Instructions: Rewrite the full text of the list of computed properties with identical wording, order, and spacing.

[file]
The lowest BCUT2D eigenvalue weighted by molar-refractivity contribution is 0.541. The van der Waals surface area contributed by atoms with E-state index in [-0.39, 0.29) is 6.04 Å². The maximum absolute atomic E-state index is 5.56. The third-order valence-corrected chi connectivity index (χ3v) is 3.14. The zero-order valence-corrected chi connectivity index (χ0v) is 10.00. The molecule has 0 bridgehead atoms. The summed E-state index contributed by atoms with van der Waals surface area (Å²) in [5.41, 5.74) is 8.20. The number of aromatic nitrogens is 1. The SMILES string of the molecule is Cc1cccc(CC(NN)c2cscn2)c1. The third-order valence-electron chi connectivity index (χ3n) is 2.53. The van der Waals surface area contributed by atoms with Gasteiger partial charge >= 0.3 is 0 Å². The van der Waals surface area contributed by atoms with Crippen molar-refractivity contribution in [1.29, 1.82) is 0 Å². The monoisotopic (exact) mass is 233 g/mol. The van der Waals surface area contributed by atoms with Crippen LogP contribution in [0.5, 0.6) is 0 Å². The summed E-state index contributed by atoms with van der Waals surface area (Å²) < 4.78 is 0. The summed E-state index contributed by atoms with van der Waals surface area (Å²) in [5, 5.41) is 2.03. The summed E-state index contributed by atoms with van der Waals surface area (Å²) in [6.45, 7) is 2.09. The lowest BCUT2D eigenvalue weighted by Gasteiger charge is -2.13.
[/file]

The lowest BCUT2D eigenvalue weighted by molar-refractivity contribution is 0.541. The van der Waals surface area contributed by atoms with E-state index in [-0.39, 0.29) is 6.04 Å². The maximum absolute atomic E-state index is 5.56. The third-order valence-corrected chi connectivity index (χ3v) is 3.14. The zero-order valence-corrected chi connectivity index (χ0v) is 10.00. The molecule has 0 bridgehead atoms. The summed E-state index contributed by atoms with van der Waals surface area (Å²) in [5.41, 5.74) is 8.20. The number of aromatic nitrogens is 1. The SMILES string of the molecule is Cc1cccc(CC(NN)c2cscn2)c1. The third-order valence-electron chi connectivity index (χ3n) is 2.53. The van der Waals surface area contributed by atoms with Gasteiger partial charge >= 0.3 is 0 Å². The van der Waals surface area contributed by atoms with Crippen molar-refractivity contribution in [1.29, 1.82) is 0 Å². The monoisotopic (exact) mass is 233 g/mol. The van der Waals surface area contributed by atoms with Crippen LogP contribution in [0.5, 0.6) is 0 Å². The summed E-state index contributed by atoms with van der Waals surface area (Å²) < 4.78 is 0. The summed E-state index contributed by atoms with van der Waals surface area (Å²) in [5, 5.41) is 2.03. The summed E-state index contributed by atoms with van der Waals surface area (Å²) in [6.45, 7) is 2.09. The lowest BCUT2D eigenvalue weighted by Gasteiger charge is -2.13.